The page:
In light of the national outcry against police brutality, tens of thousands of District residents are calling for the DC Council to decrease public funding for the Metropolitan Police Department (MPD). The police department’s largest contract, worth over $20 million, funds a police presence in District of Columbia Public Schools (DCPS). This money could be better spent on student mental health.
Councilmember David Grosso, chair of the Education Committee, is calling for such action, a move in line with the demands of Black Lives Matter-DC, student-led Black Swan Academy, and the ACLU-DC. Last Friday, he filed a resolution to disapprove the security contract along with councilmembers Brianne Nadeau, Charles Allen, Kenyan McDuffie and Robert White—allowing the Committee on Education more time to make changes. This effort is also in line with the wishes of a majority of DC voters: In a recent poll from DCFPI and DC Action for Children, 65 percent of voters said they support removing police-contracted personnel from schools and reinvesting those dollars in school-based mental health and student support programs.
The funds from the MPD/DCPS contract and the Mayor’s proposed $2.5 million budget increase for MPD school resource officers for fiscal year (FY) 2021 could be reinvested in community-based safety and mental health initiatives, including:
- Expansion of school-based mental health programs;
- Fully funded community-based behavioral health services; and,
- Expanded use of community violence interrupters within schools and the broader community.
Police Disproportionately Harm Black Students in Schools
The presence of police in schools disproportionately harms Black students, the weight of research shows. In DC, 92 percent of school-based arrests in the last year were of Black students. Nationally, Black students are more than twice as likely to be subject to a school-related arrest as white students. Students who experience discipline that removes them from the classroom are more likely to repeat a grade, drop out of school, and become involved in the juvenile justice system. Studies have shown that policing in schools marks the start of the school-to-prison pipeline—the entry point to the criminal justice system for too many kids—and fuels mass incarceration.
In contrast, the benefits of investing in mental health services are clear: Schools with such services see improved attendance rates, better academic achievement, and higher graduation rates as well as lower rates of suspension, expulsion, and other disciplinary incidents.
Mayor’s Proposed Budget Prioritizes Policing over Mental Health Support
The Mayor’s FY 2021 proposed budget includes $37 million for the School Safety Division (SSD) in MPD’s budget, including $23 million for the MPD/DCPS security contract. The security contract is funded through an inter-agency transfer from DCPS to MPD. Whereas the Mayor’s budget proposed a 2.6 percent decrease, she since has recommended legislation to the Council that would increase funding by 2.6 percent to $23.9 million. Under the legislation, this would be a 30 percent increase over the last six fiscal years, when adjusted for inflation.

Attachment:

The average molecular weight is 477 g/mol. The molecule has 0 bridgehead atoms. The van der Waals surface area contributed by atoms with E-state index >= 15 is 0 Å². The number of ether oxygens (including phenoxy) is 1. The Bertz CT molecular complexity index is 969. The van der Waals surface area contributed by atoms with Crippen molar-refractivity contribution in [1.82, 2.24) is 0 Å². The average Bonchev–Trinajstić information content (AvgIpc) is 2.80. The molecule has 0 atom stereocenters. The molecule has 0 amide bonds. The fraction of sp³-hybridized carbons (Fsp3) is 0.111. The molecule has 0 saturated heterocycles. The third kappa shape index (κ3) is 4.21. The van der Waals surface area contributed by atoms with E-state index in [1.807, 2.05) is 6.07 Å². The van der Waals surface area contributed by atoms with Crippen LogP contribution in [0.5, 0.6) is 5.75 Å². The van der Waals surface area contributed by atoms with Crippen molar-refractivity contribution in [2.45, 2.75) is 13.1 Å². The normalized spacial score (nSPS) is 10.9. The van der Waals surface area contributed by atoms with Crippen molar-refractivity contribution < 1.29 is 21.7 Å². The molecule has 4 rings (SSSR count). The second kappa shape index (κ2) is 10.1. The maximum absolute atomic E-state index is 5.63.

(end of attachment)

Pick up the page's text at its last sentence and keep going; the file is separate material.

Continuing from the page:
Comparatively, DCPS is proposing to spend three times less on school climate, social-emotional learning, and mental health initiatives in FY 2021 compared to FY 2020 and is proposing to underfund a sufficient number of social workers and school psychologists in the new school year. In the 2019-2020 school year, DCPS had over 300 contracted security guards—a ratio of 1 security guard to 147 students—while having a social worker to student ratio of only 1-to-217 and a school psychologist to student ratio of 1-to-408 (see Figure 1). That DCPS allocates social workers and psychologists based almost entirely on the needs of students with disabilities likely contributes to inadequate mental health staff to student ratios because the needs of all students are excluded from budgeting decisions.
The remaining $14 million of the Mayor’s proposed SSD budget would increase funding for school resource officers (SROs) by 20 percent, adding $2.5 million for an additional 17 officers. Funding for SROs has grown 104 percent over the last six fiscal years, when adjusted for inflation, which may be attributed to the growth of schools in the District. The city could afford to hire twice as many mental health professionals in the next school year if policymakers reject the Mayor’s request to increase MPD’s budget. Currently, the proposed budget underfunds the student mental health expansion by $2.5 million and makes deep cuts totaling $9.4 million to community-based behavioral health services for residents otherwise ineligible for Medicaid. 119 schools currently participate in the mental health expansion; it would cost approximately $4 million to expand services to the planned 60 schools for school year 2020-21.
All students deserve to learn in healthy environments—that is, to be comfortable and not afraid in school. District leaders should deepen investments in people-centered solutions to mental health and student safety at a time when Black youth are confronting both an unequal burden of the health pandemic and the persistent public display of anti-Blackness and racism. The DC Council should follow the lead of lawmakers in Minneapolis, Denver, Seattle, Portland, OR and Oakland, CA who have all suspended their city’s contracts between public schools and police departments in recent weeks.